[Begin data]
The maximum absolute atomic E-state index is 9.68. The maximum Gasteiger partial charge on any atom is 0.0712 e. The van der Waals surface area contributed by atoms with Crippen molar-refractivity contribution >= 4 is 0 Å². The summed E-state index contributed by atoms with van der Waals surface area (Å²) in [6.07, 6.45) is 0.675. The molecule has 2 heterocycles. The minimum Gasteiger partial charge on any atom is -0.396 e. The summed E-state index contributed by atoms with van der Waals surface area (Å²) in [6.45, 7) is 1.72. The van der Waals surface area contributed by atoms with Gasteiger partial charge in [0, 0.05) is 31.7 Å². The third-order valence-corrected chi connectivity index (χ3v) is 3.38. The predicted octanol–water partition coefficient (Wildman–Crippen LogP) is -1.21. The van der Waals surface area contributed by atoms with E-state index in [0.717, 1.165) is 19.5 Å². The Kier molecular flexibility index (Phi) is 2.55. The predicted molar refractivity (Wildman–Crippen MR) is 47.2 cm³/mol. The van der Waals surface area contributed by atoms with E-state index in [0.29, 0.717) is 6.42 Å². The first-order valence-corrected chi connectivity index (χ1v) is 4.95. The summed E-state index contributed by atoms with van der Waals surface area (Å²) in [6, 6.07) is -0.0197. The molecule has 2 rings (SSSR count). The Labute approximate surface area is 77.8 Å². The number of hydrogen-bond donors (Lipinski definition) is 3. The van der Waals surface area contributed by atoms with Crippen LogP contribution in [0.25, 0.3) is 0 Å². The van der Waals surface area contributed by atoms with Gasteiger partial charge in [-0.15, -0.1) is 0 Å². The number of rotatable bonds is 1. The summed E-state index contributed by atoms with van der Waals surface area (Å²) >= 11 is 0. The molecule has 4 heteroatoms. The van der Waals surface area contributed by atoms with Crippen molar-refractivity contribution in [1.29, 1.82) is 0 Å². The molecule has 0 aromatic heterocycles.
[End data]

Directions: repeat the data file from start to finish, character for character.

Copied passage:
The maximum absolute atomic E-state index is 9.68. The maximum Gasteiger partial charge on any atom is 0.0712 e. The van der Waals surface area contributed by atoms with Crippen molar-refractivity contribution >= 4 is 0 Å². The summed E-state index contributed by atoms with van der Waals surface area (Å²) in [6.07, 6.45) is 0.675. The molecule has 2 heterocycles. The minimum Gasteiger partial charge on any atom is -0.396 e. The summed E-state index contributed by atoms with van der Waals surface area (Å²) in [6.45, 7) is 1.72. The van der Waals surface area contributed by atoms with Gasteiger partial charge in [0, 0.05) is 31.7 Å². The third-order valence-corrected chi connectivity index (χ3v) is 3.38. The predicted octanol–water partition coefficient (Wildman–Crippen LogP) is -1.21. The van der Waals surface area contributed by atoms with E-state index in [0.717, 1.165) is 19.5 Å². The Kier molecular flexibility index (Phi) is 2.55. The predicted molar refractivity (Wildman–Crippen MR) is 47.2 cm³/mol. The van der Waals surface area contributed by atoms with E-state index in [0.29, 0.717) is 6.42 Å². The first-order valence-corrected chi connectivity index (χ1v) is 4.95. The summed E-state index contributed by atoms with van der Waals surface area (Å²) in [6, 6.07) is -0.0197. The molecule has 2 rings (SSSR count). The Labute approximate surface area is 77.8 Å². The number of hydrogen-bond donors (Lipinski definition) is 3. The van der Waals surface area contributed by atoms with Crippen LogP contribution in [0.25, 0.3) is 0 Å². The van der Waals surface area contributed by atoms with Gasteiger partial charge in [-0.15, -0.1) is 0 Å². The number of rotatable bonds is 1. The summed E-state index contributed by atoms with van der Waals surface area (Å²) >= 11 is 0. The molecule has 4 heteroatoms. The van der Waals surface area contributed by atoms with Crippen molar-refractivity contribution in [1.29, 1.82) is 0 Å². The molecule has 0 aromatic heterocycles.